Once we got moving, we covered a lot of ground. Some works I’d seen before, but a great many were new to me. Of course, the very nature of street art means the landscape constantly changes. Weather, the elements, other people or the city itself covering up the works are just a few reasons works disappear from view. (A landlord can ask the city to paint over anything from ground level up to 3 meters high. Anything higher is at the landlord’s expense to cover. A reason many artists aim above the 3 meter mark).

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What a great boon to have an expert guide for mapping a lively itinerary and offering valuable background information. I learned so much about the different artists and the context, including political roots. And we were led to some incredible surprises!

Continue reading ‘Paris Street Art Tour + Happy Holidays’

Paris to Ferguson Protest at Trocadero

Paris to Ferguson rallyAs photographers, tourists and anyone else wanting to see the Iron Lady in all her glory know, Trocadero offers Paris’ best viewing spot of the Eiffel Tower.

Trocadero is also site of the Palais de Chaillot where in December 1948, the Universal Declaration of Human Rights was signed by the United Nations.

This confluence of the scenic and the symbolic serves as a compelling assembly point for many gatherings.

On Saturday I learned at the last minute about a peaceful protest called Paris to Ferguson organized to show solidarity with those speaking out against police brutality. I hesitated for just a second – my thoughts, my heart, have been tuned to the events happening in the United States. Does it matter to hold signs and raise voices here in the City of Light?

Continue reading ‘Paris to Ferguson Protest at Trocadero’

Thanksgiving Love and Tears

A recent fall walk through the Jardin des Plantes.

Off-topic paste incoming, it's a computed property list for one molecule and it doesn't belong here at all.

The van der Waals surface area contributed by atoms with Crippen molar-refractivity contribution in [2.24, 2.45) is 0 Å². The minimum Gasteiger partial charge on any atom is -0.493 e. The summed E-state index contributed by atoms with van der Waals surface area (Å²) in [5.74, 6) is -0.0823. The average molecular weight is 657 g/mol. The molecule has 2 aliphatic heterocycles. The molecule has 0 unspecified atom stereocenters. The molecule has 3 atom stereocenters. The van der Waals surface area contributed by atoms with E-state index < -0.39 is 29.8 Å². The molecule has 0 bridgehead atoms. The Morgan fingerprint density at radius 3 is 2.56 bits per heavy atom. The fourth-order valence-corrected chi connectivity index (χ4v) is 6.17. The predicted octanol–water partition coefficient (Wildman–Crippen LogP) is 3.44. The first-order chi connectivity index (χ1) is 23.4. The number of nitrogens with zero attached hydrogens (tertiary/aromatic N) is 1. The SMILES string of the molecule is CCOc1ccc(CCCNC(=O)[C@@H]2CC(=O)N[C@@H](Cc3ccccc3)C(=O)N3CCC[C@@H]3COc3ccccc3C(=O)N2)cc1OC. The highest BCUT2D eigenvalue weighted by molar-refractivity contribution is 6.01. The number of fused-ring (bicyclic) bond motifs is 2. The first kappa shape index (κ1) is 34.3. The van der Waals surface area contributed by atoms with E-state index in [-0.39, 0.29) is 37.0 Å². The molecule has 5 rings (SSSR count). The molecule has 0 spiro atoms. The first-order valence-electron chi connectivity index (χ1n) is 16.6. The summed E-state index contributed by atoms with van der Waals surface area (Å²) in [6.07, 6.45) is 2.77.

A recent fall walk through the Jardin des Plantes.

Since living in France, Thanksgiving has always been an improvised affair. Some years I’ve gathered in the apartments of friends who are much braver than me – they hunt down the obscure cranberry, shove large turkeys into tiny Parisian ovens, spend small fortunes on the fixins’, many of which are foreign foods here.

I’ve been to lively potluck parties and more intimate dinners, and sometimes, not even celebrated at all. It is just another Thursday in L’Hexagone.

The past few years, Thanksgiving has unwittingly become an unofficial marker of my relationship, too, though my beau probably knows I think this only now that I write it. A couple years ago, we had only just started seeing each other, so new it was that when people at that Thanksgiving referred to him as my boyfriend, he gently corrected them (but since there’s no French word for dating, I’m not sure what term we were then. Just curious about the other, I guess).les jardins des plantes, close-up

Last year, I was with my family, a rare occasion, and I was grateful to have the time with them. Just before the holiday, though, I got to experience that special bittersweet twinge unique to romantic partings. When I left Paris, it wasn’t just to return home for the long weekend, but to go to a long writing residency at the Kerouac House; my beau and I were saying goodbye for 3 months. I was moved to feel how greatly we’d both miss each other.

Continue reading ‘Thanksgiving Love and Tears’


paris (im)perfect?

Sion Dayson is paris (im)perfect. Writer, dreamer, I moved to France on – no exaggerating – a romantic whim. As you can imagine, a lot can go wrong (and very right!) with such a (non)plan. These are the (im)perfect stories that result.